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I guess these are the kinds of things I think about on the weekend...

When I was growing up (not that long ago) my parents always taught us to wait 30 seconds after shutting down the computer before turning it back on again.

Fast forward to today in professional IT, and I know a good number of people that still do the same.

Where did the "30 second" rule come from? Has anyone out there actually caused damage to a machine by powering it off and on within a few seconds?

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30 seems a bit excessive - I've only heard it as 10 seconds. –  Dentrasi Jun 28 '09 at 15:53

12 Answers 12

up vote 41 down vote accepted

You want all capacitors to discharge. A poorly designed/constructed device could be damaged. But the more likely issue is that since you're power-cycling it to reset an unexpected/unhandled failure, a capacitor not being discharged could leave the system/circuit/device not fully reset.

On computers I tell people to wait for all fans to stop spinning. It's a fair compromise. This 30-second advice is much more relevant to a non-computer (simpler, bigger capacitors) device. We know that the complex parts of a computer will be reset upon power cycling them, regardless of any random capacitors.

I've certainly power-cycled things quickly, had it not work, then waited a significant time with it off, and had it work. No evidence if this mattered of course.

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"Be kind to your power supplies. You'll miss them when they're gone." - bofhcam.org/pfy/leatherman.txt –  pgs Jun 28 '09 at 3:40
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As an additional suggestion, if you want to be really sure, pull out the power plug, then push the power button on the front of the computer. –  Alex Jurkiewicz Jun 29 '09 at 8:14
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That reminds me of a great phone support idea. Never say "re-seat the network cable". A lot of people will see the obviously well-seated cable and refuse to. Say to switch the ends of it. This -requires- it be re-seated, and few people will question why. –  carlito Jun 29 '09 at 17:49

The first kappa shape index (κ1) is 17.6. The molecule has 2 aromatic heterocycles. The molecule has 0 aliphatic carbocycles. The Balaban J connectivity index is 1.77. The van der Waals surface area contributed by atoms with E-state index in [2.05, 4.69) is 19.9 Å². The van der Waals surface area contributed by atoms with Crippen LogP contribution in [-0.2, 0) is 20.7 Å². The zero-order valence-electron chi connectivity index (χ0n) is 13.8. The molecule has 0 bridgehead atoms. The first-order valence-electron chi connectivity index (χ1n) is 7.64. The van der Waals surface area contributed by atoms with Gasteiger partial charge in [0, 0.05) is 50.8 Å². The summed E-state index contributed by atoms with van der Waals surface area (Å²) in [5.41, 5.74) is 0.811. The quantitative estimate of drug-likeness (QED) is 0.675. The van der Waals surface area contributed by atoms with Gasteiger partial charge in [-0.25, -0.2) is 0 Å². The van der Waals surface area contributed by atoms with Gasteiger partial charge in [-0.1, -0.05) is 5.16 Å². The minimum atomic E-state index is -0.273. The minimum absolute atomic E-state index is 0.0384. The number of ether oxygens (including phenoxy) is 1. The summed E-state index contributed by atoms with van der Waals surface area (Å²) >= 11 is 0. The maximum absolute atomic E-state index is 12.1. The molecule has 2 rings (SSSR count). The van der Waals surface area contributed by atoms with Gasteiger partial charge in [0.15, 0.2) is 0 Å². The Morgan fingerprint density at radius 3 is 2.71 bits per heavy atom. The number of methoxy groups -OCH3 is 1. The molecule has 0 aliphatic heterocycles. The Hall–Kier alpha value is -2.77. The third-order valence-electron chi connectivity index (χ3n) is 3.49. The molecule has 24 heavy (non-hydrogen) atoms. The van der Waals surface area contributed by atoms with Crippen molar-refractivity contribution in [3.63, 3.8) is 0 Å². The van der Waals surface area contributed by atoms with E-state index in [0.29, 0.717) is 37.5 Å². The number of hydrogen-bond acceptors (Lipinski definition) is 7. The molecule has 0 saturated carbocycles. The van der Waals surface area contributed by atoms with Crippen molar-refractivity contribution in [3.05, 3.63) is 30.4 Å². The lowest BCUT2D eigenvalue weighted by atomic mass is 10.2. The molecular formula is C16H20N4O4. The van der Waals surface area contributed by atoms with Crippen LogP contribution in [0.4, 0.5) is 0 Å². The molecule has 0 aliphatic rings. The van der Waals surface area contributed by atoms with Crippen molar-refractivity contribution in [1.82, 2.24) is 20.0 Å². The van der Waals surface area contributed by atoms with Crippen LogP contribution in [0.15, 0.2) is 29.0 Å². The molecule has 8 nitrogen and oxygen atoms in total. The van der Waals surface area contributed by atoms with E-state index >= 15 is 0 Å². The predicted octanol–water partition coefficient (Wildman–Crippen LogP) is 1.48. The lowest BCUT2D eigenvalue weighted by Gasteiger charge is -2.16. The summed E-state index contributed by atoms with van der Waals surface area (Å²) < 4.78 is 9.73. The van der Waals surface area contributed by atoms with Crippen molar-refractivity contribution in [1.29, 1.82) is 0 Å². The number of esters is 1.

I am not sure about current hardware but older generations of DRAM relied on capacitors that took up to 5 to 10 seconds to completely discharge. also some early switching power supplies could be damaged by inrush current if they had not completely discharged. Depending on the power supply again up to 15 seconds was needed. SO why tell everyone 30 seconds? Because all of you are impatient and don't follow instructions.

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Tell them 30 seconds so that they will wait at least the required 10 seconds. :-) –  Les Jun 29 '09 at 18:02

When I have phoned support for a broadband connection I've been asked to reboot my router and wait 10 or 30 seconds (I forget how many) to make sure that the modem(s) I was connecting to in the telephone exchange had properly disconnected my router.

That's the only time I've believed there might be something in waiting. I mean Microsoft doesn't wait any length of time when I hit the Restart option...

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This is sometimes in the manual for computers. I remember reading it in either a Sun hardware guide or SGI hardware guide. I think it was 10 seconds though.

So it's not just made up by computer illiterates.

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The IBM PC and PC/XT had this annoying feature. If you turned the power off and then on too quickly, nothing would happen. This was even more frustrating for people since there wasn't a power or on/off light to look at... you know you did it wrong because after a minute or so the computer hadn't done anything. Hence the common 30 second rule for rebooting.